But do come for the skiing and snowboarding. There's a small (free) drag lift for learners, and three chairs that take you from 1,550 to 2,620m. This is where Sainte-Foy comes into its own. As all keen skiers know, vertical drop is the Holy Grail. Many well-known resorts look in envy at Sainte-Foy's top-to-bottom vital statistics of over 1,000 metres.

A friend of mine - a very experienced skier - stayed here recently, planning to spend most of his holiday blitzing the pistes at Val d'Isère, Tignes, Les Arcs and La Rosière (all under half-an-hour's drive away). But, and this happens all the time, he didn't get very far. He was amazed by the amount of skiing he could access from only three lifts. It's not just the steep, swooping red runs from the top (in my opinion, some of the best in the Alps). It's also the vast areas of easy (and not so easy) off-piste that Sainte-Foy has to offer. Equipped with the new generation of skis, confidentint intermediates can have heaps of fun weaving in and out of the piste and playing around in the trees, while good skiers can hire a guide and enjoy untracked powder days and weeks after every bowl and gully in Val or Tignes has been skied to death. And it's all there for a modestly priced lift pass that, to quote the Where to Ski guide, represents "probably the best-value day's skiing I've ever had".

Sainte-Foy is the place where ski instructors from the nearby mega-resorts go on their days off, and where they bring their clients for a little peace and quiet. For hardened skiers it's an unreal experience not to encounter a lift queue and to ski on such empty pistes. There have been days when I've had the mountain to myself.

The resort also appeals to families and timid skiers. It's child-friendly, with one or two easy blues and greens through the trees and some confidence-building reds. For non-skiers, there's dog sledding and an unmissable walk to the snow-locked hamlet of Le Monal.

If there is a downside to this "uncrowded gem" (another Where to Ski compliment) it's Sainte-Foy's vulnerability to the great British disease: real estate. Canny British (and Dutch) investors were in at the start, snapping up chalets and apartments that have since soared in value; and there's still some way to go, with prices in Val still double or treble those in Sainte-Foy. Although in the vast majority of cases you'll receive nothing less than genuinely friendly mountain hospitality, there must be an underlying worry that Sainte-Foy, like Val or Chamonix, will become part of Britain's new, property-based empire.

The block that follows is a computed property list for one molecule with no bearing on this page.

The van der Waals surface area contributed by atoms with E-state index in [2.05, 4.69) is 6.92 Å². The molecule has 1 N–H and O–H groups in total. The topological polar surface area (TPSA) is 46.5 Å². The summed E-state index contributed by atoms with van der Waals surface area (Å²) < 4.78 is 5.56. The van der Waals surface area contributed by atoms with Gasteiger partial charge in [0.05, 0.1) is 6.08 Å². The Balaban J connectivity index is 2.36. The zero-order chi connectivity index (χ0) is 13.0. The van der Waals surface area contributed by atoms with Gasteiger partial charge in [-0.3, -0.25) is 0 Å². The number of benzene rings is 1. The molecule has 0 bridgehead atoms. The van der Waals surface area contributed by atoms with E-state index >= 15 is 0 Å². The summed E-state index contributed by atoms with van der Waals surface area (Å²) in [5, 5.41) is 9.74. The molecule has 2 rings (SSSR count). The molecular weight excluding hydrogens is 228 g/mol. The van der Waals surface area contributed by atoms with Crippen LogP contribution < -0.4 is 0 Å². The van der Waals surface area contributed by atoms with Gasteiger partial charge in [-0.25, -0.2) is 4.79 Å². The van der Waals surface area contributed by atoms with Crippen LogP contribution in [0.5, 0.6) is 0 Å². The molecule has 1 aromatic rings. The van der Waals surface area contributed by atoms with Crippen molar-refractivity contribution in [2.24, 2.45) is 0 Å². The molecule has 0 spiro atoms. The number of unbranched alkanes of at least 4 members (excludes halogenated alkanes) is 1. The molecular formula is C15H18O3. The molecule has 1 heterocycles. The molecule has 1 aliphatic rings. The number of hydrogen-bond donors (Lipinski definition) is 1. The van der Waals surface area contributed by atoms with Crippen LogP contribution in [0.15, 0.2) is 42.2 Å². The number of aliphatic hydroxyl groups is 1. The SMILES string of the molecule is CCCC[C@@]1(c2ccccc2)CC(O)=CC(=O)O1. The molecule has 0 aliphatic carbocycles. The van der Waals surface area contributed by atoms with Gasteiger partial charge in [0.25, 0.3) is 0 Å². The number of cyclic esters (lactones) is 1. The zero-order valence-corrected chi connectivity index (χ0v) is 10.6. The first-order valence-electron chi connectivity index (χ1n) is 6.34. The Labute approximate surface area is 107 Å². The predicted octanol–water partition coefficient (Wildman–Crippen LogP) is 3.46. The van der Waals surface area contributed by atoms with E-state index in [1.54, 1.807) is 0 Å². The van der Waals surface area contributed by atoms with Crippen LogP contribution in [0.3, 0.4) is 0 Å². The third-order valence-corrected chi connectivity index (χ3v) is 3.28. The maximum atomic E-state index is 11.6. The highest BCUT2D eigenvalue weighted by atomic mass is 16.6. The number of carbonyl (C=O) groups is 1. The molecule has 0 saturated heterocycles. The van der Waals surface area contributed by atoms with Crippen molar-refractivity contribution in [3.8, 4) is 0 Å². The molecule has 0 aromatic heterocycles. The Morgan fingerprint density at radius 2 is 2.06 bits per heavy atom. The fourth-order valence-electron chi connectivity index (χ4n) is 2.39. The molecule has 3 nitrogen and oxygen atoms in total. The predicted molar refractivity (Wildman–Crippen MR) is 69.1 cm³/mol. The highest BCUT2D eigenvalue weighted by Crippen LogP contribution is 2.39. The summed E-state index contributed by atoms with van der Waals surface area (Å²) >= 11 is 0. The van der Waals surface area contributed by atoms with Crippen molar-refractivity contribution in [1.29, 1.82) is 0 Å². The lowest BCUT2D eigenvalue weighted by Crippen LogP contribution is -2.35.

Another bit of bad news: my spies in Sainte-Foy have informed me that, for the first time ever, peak-season demand has caused the supermarket to run out of orange juice. But don't let that put you off. Tiny Sainte-Foy is still bigger and better than the places you see in the ski brochures.

TRAVELLER'S GUIDE

GETTING THERE

Sainte-Foy is two or three hours' drive from Geneva, which easyJet (0871 750 0100, www.easyjet.com) flies to from East Midlands, Gatwick, Liverpool and Luton. Bmibaby (0870 264 2229, www.bmibaby.com) flies to Geneva from Cardiff, East Midlands, Manchester and Teeside. Flybe (08705, 676 676, www.flybe.com) operates a service from Southampton to Chambéry.

In my experience, Holiday Autos (0870 400 0010, www.holidayautos.co.uk) usually comes up with the best car-hire rates. One week's fully inclusive car hire in Geneva costs from £135.

STAYING THERE

Première Neige: (0709 200 0300 in the UK, 00 33 6 22 95 29 17 in France, www.premiere-neige.com) offers tailor-made inclusive catered chalet holidays from £405 per person per week and £600 per self-catering apartment (sleeps four). The Ski Safari option (£150 per person), which includes return airport transfer, ski guiding and visits to neighbouring resorts, is a good-value add-on. Sainte-Foy Lift Pass: €96 (£68) for adults, €76 (£51) for children for six days, which includes discounted skiing at Val d'Isère, Tignes, Les Arcs and La Rosière. A bargain!

FOR MORE INFORMATION

Sainte-Foy Tourist Office: 00 33 4 79 06 95 19, www.saintefoy.net